Monday, August 30, 2021

Q&A with Tess Gerritsen




Tess Gerritsen is the author, with Gary Braver, of the new novel Choose Me. Gerritsen's many other books include the Rizzoli & Isles series. Also a retired physician and a filmmaker, she lives in Maine.


Q: What inspired you and Gary Braver to write Choose Me, and how did you create your characters Frankie, Taryn, and Jack?


A: Gary and I met at a literary event some 25 years ago and have been friends ever since. A few years ago, we met up at a cocktail party in Boston and started talking about the #MeToo movement.


I told him it would be interesting to write a novel that explored the topic, told from both the male and the female perspectives. Depending on your point of view, the same situation can be viewed in very different ways.


Right there, over drinks, we began tossing ideas back and forth. We agreed the plot would be in the "gray area" of #MeToo, about an inappropriate (but not abusive) affair between a college professor and his student. Since Gary is a university professor, it made sense to put the story in an academic setting.


We didn't want this to be a good vs evil story, but rather a story with moral ambiguity, where there are no evil villains or shiny heroes. Aside from agreeing that the student would end up murdered, we didn't know much more about the plot -- certainly not who the villain was.


But we did agree that Gary should write the male POV and I would write the female points of view, of both the murdered college student as well as the female detective who investigates the death. 


Q: Can you say more about how you collaborated on the novel? What was your writing process like?


A: A few weeks after that fateful cocktail party, Gary emailed me the first chapter of the story, told from the point of view of Jack Dorian, the professor. I responded with a chapter told from the POV of Taryn Moore, the student.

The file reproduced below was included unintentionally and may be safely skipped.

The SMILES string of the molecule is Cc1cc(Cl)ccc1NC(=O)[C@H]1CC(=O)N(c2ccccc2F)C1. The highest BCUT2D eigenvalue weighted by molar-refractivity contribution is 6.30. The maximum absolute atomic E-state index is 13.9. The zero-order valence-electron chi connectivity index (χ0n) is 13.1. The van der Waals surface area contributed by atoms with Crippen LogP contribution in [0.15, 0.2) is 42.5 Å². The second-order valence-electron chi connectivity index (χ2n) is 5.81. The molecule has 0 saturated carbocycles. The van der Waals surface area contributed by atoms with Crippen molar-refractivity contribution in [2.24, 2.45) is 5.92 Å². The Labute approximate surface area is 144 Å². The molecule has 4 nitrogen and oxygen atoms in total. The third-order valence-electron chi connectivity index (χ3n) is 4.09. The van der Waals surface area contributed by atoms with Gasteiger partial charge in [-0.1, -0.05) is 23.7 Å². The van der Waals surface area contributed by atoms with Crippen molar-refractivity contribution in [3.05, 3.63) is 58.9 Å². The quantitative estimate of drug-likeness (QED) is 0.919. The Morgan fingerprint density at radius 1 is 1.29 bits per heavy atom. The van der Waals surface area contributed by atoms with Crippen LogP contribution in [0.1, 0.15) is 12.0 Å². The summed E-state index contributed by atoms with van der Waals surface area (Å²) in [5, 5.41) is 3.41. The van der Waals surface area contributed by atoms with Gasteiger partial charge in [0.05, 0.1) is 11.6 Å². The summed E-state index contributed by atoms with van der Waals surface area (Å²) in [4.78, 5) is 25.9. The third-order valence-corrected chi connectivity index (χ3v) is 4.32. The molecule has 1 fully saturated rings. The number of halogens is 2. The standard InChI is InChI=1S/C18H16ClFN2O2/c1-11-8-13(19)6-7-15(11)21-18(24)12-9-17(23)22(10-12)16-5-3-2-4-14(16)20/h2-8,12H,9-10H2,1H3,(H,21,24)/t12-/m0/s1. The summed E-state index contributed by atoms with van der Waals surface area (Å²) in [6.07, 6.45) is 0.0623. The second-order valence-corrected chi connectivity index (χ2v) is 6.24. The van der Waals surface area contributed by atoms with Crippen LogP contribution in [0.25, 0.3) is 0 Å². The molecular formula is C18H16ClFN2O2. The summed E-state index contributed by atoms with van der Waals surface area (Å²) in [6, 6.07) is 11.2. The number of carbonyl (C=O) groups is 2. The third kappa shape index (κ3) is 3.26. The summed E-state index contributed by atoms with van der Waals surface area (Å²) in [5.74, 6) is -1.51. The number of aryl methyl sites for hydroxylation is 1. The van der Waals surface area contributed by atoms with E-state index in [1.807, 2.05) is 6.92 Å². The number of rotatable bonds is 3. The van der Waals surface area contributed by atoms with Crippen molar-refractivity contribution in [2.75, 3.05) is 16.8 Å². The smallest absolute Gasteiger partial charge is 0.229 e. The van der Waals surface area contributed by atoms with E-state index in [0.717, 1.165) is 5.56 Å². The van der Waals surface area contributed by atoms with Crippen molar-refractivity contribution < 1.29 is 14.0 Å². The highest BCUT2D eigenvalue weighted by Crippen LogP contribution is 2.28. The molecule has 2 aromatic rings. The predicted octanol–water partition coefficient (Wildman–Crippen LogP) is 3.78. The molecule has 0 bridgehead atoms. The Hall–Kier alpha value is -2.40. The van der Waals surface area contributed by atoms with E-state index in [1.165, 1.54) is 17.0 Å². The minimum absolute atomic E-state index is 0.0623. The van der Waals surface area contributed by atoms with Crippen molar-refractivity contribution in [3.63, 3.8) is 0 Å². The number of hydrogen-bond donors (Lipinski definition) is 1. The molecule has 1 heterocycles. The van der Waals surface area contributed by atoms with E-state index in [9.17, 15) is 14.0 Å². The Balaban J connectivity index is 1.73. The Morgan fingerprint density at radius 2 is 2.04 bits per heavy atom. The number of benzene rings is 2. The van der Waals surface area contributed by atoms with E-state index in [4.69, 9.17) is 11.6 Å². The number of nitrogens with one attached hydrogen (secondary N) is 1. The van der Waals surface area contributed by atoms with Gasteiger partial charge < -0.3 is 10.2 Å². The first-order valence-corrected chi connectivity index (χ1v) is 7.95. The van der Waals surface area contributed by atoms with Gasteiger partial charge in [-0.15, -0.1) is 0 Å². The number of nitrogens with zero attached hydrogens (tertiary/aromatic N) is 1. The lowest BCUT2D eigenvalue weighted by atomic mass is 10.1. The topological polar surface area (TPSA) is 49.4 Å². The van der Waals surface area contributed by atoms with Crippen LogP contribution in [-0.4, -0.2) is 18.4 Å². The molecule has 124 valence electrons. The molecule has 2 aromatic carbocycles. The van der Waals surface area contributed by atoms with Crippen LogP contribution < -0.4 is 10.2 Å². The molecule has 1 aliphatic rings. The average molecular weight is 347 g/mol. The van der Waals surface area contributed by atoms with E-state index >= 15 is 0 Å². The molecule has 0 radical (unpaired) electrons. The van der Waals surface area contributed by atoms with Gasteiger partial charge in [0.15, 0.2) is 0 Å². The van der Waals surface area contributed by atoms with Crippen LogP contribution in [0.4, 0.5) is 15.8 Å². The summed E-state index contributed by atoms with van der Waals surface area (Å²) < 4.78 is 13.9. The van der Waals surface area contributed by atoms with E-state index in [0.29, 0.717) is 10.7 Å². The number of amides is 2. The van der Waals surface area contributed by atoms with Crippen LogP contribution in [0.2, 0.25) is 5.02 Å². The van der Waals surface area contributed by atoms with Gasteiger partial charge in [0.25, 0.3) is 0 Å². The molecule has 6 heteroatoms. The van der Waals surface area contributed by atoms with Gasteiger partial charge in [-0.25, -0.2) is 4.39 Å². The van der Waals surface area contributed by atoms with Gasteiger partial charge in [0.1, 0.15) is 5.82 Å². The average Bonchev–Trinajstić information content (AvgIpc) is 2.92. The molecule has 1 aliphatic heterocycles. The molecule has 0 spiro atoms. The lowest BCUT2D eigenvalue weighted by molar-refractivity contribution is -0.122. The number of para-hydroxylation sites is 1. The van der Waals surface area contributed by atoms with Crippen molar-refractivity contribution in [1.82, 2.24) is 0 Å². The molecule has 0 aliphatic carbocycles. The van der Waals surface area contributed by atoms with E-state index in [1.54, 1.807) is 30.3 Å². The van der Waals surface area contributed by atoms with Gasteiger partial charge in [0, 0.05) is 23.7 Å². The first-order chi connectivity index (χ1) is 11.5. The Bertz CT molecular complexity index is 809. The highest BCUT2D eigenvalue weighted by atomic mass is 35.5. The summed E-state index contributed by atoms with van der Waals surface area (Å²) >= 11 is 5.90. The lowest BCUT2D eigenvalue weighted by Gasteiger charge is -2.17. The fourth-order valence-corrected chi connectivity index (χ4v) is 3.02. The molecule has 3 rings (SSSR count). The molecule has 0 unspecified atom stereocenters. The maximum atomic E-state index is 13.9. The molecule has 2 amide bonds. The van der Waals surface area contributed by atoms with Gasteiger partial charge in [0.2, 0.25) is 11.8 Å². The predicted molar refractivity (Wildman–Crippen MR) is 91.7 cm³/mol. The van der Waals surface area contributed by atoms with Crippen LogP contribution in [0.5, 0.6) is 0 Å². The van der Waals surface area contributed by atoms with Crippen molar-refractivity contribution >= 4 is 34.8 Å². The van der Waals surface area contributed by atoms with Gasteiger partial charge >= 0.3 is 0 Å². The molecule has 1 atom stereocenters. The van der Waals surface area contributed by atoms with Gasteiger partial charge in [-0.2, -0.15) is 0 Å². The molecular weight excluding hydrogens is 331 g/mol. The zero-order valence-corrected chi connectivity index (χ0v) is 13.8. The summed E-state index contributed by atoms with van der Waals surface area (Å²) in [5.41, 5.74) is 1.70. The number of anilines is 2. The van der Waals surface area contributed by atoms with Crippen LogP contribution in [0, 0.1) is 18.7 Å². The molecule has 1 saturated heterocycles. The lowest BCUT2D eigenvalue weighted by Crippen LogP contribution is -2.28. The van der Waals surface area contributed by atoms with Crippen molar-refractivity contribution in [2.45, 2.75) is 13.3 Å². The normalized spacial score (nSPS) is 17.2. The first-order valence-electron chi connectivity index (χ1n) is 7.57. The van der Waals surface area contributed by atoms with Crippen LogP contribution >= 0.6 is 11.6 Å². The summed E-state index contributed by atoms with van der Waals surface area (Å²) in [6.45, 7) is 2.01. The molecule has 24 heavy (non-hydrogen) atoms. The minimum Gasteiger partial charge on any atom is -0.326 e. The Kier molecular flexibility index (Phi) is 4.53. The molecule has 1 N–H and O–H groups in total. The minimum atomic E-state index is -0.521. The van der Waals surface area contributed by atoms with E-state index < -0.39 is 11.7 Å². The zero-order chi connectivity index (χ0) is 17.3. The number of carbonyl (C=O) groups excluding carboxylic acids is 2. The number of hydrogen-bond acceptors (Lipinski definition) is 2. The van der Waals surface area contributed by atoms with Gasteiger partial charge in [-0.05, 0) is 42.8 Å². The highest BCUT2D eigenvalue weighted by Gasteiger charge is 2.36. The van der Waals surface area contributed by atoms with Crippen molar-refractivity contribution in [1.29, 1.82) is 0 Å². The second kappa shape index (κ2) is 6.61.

As the months went by, we exchanged chapters, all over email. Oh boy did our characters torment each other! We had a good time one-upping each other with every crisis. It was a long, slow process (it took about two years), and it took lots of rewriting to mesh our writing styles so they didn't clash too much.


And about two-thirds of the way through, we had to stop and discuss who the killer might be (up till then we still didn't know!) Neither of us had ever collaborated before, and this was a completely different way of writing for both of us.


Q: Did you have any idea of how the novel would end before you started writing it, or did you make many changes along the way?


A: We felt our way through the whole thing. This is actually my usual writing process; I'm very much a seat-of-the-pants writer. But it was a new process for Gary, who has his stories planned out from the very beginning. We were continually making changes and adjustments, not just about our characters but also about the mystery.


Taryn Moore (who I knew was an obsessive type) gradually evolved for me as I wrote about her. She went from a needy and damaged character to someone with the capacity to do a lot of harm.


Q: The Kirkus Review of the book calls your characters "a modern-day Heloise and Abelard." What do you think of that comparison?


A: It's very apt. The story of Heloise and Abelard is about an affair between a teacher and his much younger student. It ends tragically, with Heloise locked up in a convent and Abelard, after a brutal mutilation, renouncing his passion for her. Our story is also about a teacher/student affair and the terrible consequences for both. 


Q: What are you working on now?


A: I recently turned in my 13th Rizzoli & Isles novel (Listen To Me), which will be published summer 2022. It was a fun story to write, focusing on Jane Rizzoli's mother Angela, who turns out to be a pretty good detective herself.


The problem is, she's a middle-aged housewife and no one shows her any respect. So when she sees things out her living room window, and tells everyone there's something wrong going on in the neighborhood, no one believes her.


Q: Anything else we should know?


A: I'm now working on an espionage thriller set in my own hometown. What happens when a retired female spy gets called back into service -- and doesn't want to go?


--Interview with Deborah Kalb

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